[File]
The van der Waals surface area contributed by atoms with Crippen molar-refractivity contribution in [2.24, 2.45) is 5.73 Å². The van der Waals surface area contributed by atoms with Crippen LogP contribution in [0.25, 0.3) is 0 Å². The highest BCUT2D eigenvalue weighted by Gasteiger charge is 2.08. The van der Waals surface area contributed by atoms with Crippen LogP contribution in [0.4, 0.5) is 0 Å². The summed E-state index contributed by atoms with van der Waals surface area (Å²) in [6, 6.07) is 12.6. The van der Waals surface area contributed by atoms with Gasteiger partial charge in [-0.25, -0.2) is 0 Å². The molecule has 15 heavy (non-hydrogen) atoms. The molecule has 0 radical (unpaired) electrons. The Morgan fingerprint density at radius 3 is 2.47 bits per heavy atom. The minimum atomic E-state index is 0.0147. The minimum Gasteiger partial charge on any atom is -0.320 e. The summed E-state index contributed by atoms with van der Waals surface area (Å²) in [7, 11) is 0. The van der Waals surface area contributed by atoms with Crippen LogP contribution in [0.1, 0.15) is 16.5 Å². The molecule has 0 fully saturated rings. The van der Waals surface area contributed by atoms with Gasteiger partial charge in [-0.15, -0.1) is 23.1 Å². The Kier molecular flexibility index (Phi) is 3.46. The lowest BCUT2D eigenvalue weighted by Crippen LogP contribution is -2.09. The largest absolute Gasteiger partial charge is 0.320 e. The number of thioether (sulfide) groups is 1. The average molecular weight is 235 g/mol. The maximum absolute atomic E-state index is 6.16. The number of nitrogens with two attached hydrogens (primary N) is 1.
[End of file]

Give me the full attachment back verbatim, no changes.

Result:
The van der Waals surface area contributed by atoms with Crippen molar-refractivity contribution in [2.24, 2.45) is 5.73 Å². The van der Waals surface area contributed by atoms with Crippen LogP contribution in [0.25, 0.3) is 0 Å². The highest BCUT2D eigenvalue weighted by Gasteiger charge is 2.08. The van der Waals surface area contributed by atoms with Crippen LogP contribution in [0.4, 0.5) is 0 Å². The summed E-state index contributed by atoms with van der Waals surface area (Å²) in [6, 6.07) is 12.6. The van der Waals surface area contributed by atoms with Gasteiger partial charge in [-0.25, -0.2) is 0 Å². The molecule has 15 heavy (non-hydrogen) atoms. The molecule has 0 radical (unpaired) electrons. The Morgan fingerprint density at radius 3 is 2.47 bits per heavy atom. The minimum atomic E-state index is 0.0147. The minimum Gasteiger partial charge on any atom is -0.320 e. The summed E-state index contributed by atoms with van der Waals surface area (Å²) in [7, 11) is 0. The van der Waals surface area contributed by atoms with Crippen LogP contribution in [0.1, 0.15) is 16.5 Å². The molecule has 0 fully saturated rings. The van der Waals surface area contributed by atoms with Gasteiger partial charge in [-0.15, -0.1) is 23.1 Å². The Kier molecular flexibility index (Phi) is 3.46. The lowest BCUT2D eigenvalue weighted by Crippen LogP contribution is -2.09. The largest absolute Gasteiger partial charge is 0.320 e. The number of thioether (sulfide) groups is 1. The average molecular weight is 235 g/mol. The maximum absolute atomic E-state index is 6.16. The number of nitrogens with two attached hydrogens (primary N) is 1.